We’ve made it through half our fiscal year. And what a half it’s been! We’ve posted revenue of $1.6 million for the first half of the year and are on pace to have revenue just shy of $3 million for the year.
Six months in to our new budgetary process exposes us to the educated guesses made last summer. Happy surprises have happened. I didn’t anticipate with much precision the timing of Frontier’s client growth, or that Good Marketers Group would be so far along with its recruitment services.
But also there’s the inevitable hidden obstacles to a productive year. I didn’t anticipate the loss of key staff members, our struggles to secure grant-revenue for clients, or Charity Electric and Capstone both missing quarterly revenue targets.
Having a budget is one thing, choosing how you use it is another. As a year progresses you’re challenged to fit reality into a static budget, or choose to adapt it according to the shifting landscape. We’ve chosen the latter.
As each quarter closes, we adjust our upcoming quarterly budgets. There’s a shared vision of what makes for a successful year, but a good budget shouldn’t be inflexible to circumstance.
And so, we end the second quarter and begin the third. The third quarter of our year is defined as a time of discipline. Before the entrepreneurial fires can burn hot with the summer sun we need to tread carefully through the dark winter.
For the last two years I have not managed this quarter well. This time last year Shift Agency was quickly losing clients, eventually leading to an end of March shut down. Charity Electric had taken on additional overhead while losing an anchor client, and Frontier was beginning a reorganization internally dubbed, “the staffening”.
Each of the two years I’ve lost a senior leader during this period and I directly attribute it to the over-ambitious growth plans we’ve had in the spring while the organization is most fragile.
These painful lessons have taught me that our operations are highly seasonal and a mistimed or excessive investment in growth can expose us to harm if other operations underperform.
The lessons of the past have taught me not to start anything new until Summer and I’m currently learning more advanced principles within that rule. For instance, I neglected to allocate budget whatsoever to the start up costs of that summer venture in quarter four. Another lesson learned.
And now, here’s some numbers about the recently completed quarter.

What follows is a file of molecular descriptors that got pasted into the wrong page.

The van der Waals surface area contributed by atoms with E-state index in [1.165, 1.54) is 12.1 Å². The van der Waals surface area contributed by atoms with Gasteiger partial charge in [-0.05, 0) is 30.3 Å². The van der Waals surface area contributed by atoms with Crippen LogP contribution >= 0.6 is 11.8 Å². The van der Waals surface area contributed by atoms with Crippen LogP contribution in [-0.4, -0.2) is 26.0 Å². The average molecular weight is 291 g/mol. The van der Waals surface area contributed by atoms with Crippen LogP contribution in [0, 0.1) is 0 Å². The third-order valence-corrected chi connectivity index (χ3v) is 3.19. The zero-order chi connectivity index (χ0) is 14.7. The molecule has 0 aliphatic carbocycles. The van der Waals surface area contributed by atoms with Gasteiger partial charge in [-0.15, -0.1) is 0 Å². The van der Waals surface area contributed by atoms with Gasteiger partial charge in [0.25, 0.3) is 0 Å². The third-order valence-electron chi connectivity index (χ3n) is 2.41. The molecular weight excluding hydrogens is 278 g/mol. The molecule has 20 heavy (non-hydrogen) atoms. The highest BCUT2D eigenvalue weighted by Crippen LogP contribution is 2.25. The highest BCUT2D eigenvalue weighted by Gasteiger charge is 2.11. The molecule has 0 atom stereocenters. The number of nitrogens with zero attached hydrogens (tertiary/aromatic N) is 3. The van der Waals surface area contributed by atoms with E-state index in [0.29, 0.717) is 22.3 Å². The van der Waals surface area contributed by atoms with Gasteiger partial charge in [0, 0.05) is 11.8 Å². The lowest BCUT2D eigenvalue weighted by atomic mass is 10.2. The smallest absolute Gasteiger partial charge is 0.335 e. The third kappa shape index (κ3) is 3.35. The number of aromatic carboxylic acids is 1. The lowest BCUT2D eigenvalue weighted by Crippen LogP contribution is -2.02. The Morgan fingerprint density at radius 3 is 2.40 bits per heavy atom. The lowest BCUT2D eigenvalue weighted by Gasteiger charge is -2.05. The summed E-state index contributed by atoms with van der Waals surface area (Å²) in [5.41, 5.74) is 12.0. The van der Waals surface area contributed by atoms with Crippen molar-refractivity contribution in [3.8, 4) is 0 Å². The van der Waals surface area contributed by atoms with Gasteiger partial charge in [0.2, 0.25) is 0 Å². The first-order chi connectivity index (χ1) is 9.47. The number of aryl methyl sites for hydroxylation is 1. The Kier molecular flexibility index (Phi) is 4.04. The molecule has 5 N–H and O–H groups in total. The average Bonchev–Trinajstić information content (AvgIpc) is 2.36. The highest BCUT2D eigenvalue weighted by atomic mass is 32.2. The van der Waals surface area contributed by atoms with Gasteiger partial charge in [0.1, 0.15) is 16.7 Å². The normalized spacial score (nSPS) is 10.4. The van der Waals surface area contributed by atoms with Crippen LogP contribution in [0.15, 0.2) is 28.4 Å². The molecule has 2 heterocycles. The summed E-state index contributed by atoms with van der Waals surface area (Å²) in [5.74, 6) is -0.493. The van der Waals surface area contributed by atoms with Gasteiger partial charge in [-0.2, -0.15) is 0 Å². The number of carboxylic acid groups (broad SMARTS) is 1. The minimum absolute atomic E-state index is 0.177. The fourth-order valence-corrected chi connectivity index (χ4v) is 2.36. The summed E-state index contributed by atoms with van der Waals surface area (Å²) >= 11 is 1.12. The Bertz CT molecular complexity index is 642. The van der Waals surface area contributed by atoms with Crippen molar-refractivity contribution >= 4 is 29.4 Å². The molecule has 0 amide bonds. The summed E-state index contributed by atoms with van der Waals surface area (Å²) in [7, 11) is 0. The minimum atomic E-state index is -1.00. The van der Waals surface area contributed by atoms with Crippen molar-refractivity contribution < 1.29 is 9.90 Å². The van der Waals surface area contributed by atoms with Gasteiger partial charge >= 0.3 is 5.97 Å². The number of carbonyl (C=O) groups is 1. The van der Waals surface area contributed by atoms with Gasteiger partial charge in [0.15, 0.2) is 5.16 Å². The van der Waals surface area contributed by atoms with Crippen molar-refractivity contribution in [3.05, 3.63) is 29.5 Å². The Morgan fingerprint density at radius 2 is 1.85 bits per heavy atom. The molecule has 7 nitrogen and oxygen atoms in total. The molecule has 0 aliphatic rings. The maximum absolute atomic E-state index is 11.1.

For our fiscal 2018/2019 second quarter the company posted quarterly revenue of $871 thousand, an increase from $856 thousand the year-ago quarter. Large numbers, but remarkably similar. And, as similar as a year ago was, two years ago is different, with revenue of $461k representing an increase of 89% over two years.
I expected to cross the $800 thousand mark for revenue but was pleasantly surprised to see the growth in revenue considering Frontier’s efforts to front-load their fall fundraising work. The Frontier team continues to perform above expectations.
As I mentioned in the last update our focus is on net cash flow. We generated net cash increase of $118 thousand last quarter and expected this quarter to be negative. Well, we managed to post -$24 thousand this quarter, a 70% improvement over the year-ago quarter.
The quarterly goal of keeping the low from getting too low was by and large a success. Next year I hope we can have both quarters be net positive. In order to do this we’ll need a strong performance from Charity Electric and Capstone who both struggled to match quarterly revenue expectations.
Some other highlights:
Glass Register’s revenue is up 42% from the year-ago quarter
Frontier spent $150 thousand on people this quarter
Charity Electric last 12 months revenue have grown 35% over the previous period
Good Marketers recruitment revenue exceeded $10,000 in revenue this quarter
Capstone has begun working with its fourth client
If you have any questions or comments based on this letter, feel free to email me at email@example.com.
Benjamin Johnson, CEO